TODAY: US extends Russia sanctions until 2017; Gazprom gets €2bn loan from China bank; Putin may appoint rights commissioner to replace election overseer Vladimir Churov; Putin’s public support at highest level in four years; Vkontakte wins case against Warner Music.
The United States has extended its sanctions against Russia, part of its retaliatory measures for Russia’s involvement in the Ukraine crisis, for another year, claiming that ‘Russia’s actions continue to pose an unusual and extraordinary threat to the national security and foreign policy of the United States.’ The US will not lift its sanctions until the Minsk peace agreement has been fully implemented. However, the US will not be able to end its reliance on Russian rocket engines without incurring $5 billion in costs. Gazprom has secured a €2 billion, five-year loan from the Bank of China – its largest ever bilateral loan and its first with a Chinese bank – to help cushion it against the imminent drop in export gas prices to a ten-year low. The Central Bank says Russian industry shows no signs of entering a trajectory of sustainable growth. The Moscow Times reports on Vneshekonombank, the state bank that has been hard hit by the sanctions, which dates back to the days of Lenin, who used it to finance foreign trade, and which was recently used by the Kremlin to finance the Sochi Winter Olympics.
President Vladimir Putin is considering appointing human rights commissioner Ella Pamfilova to the election overseeing body, following complaints from independent monitors that the government has implemented draconian new laws that will make it impossible to expose violations. The Kremlin says the current head, Vladimir Churov, is leaving because of ‘natural rotation’. RFE/RL remembers some highlights from veteran Churov’s career as an election official. Public support for Putin has hit its highest level in four years, according to state pollster VTsIOM, with 74% now willing to support him for another term as President. Russia’s embargo on imported food has drastically transformed Moscow’s fine-dining landscape, says the WSJ, forcing innovations to compensate for the loss of luxury imports.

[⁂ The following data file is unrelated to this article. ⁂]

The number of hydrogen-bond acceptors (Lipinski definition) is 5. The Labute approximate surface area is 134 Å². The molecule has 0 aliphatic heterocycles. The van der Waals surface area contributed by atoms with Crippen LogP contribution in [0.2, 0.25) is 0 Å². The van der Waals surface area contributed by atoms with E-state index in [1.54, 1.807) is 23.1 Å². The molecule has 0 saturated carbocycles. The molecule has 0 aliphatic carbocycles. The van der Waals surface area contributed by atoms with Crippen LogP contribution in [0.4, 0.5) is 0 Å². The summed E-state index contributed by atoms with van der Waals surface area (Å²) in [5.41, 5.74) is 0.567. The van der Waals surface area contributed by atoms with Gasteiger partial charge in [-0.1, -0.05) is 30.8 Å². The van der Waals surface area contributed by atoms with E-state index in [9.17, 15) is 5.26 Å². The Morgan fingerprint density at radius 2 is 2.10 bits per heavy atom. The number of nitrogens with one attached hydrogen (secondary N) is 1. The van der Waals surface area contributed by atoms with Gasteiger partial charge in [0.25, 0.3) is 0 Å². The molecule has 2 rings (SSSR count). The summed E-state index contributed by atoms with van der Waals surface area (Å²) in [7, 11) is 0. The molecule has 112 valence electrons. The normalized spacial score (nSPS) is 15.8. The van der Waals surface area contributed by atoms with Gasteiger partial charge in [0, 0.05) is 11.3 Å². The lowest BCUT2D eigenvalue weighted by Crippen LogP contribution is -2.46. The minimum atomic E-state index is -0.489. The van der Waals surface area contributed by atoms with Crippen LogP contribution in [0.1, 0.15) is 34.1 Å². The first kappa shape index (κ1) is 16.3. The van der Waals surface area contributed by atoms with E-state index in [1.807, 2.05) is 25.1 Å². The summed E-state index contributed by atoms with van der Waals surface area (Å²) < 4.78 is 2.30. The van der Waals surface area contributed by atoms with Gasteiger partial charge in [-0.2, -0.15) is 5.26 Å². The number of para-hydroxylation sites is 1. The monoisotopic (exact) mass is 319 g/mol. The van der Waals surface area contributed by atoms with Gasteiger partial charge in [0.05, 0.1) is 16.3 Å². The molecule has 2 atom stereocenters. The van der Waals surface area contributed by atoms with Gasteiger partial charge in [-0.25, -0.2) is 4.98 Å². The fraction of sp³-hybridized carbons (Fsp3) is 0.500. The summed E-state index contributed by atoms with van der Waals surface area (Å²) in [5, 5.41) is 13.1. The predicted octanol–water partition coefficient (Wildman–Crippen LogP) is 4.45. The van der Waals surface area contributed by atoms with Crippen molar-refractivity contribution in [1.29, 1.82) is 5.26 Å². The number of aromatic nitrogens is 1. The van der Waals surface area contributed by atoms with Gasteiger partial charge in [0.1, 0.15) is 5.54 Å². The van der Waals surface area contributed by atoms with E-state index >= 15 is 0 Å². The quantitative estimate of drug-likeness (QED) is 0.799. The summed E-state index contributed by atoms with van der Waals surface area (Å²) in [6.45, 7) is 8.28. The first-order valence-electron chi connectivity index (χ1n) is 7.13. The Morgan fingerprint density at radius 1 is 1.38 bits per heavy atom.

Pavel Durov, the founder of Vkontakte, fled Russia after losing control of the social network to Kremlin allies, but his encrypted messaging service Telegram is his ‘revenge’, says the Moscow Times. Vkontakte has won its case against US record company Warner Music over the illegal distribution of music. Film director Nikita Mikhalkov has filed a lawsuit against Izvestia, the pro-Kremlin newspaper, accusing it of disseminating false information.
PHOTO: Russian President Vladimir Putin listens during a meeting in the Novo-Ogaryovo residence outside Moscow, Russia on Thursday, March 3, 2016. (Mikhail Klimentyev/Sputnik, Kremlin Pool Photo via AP)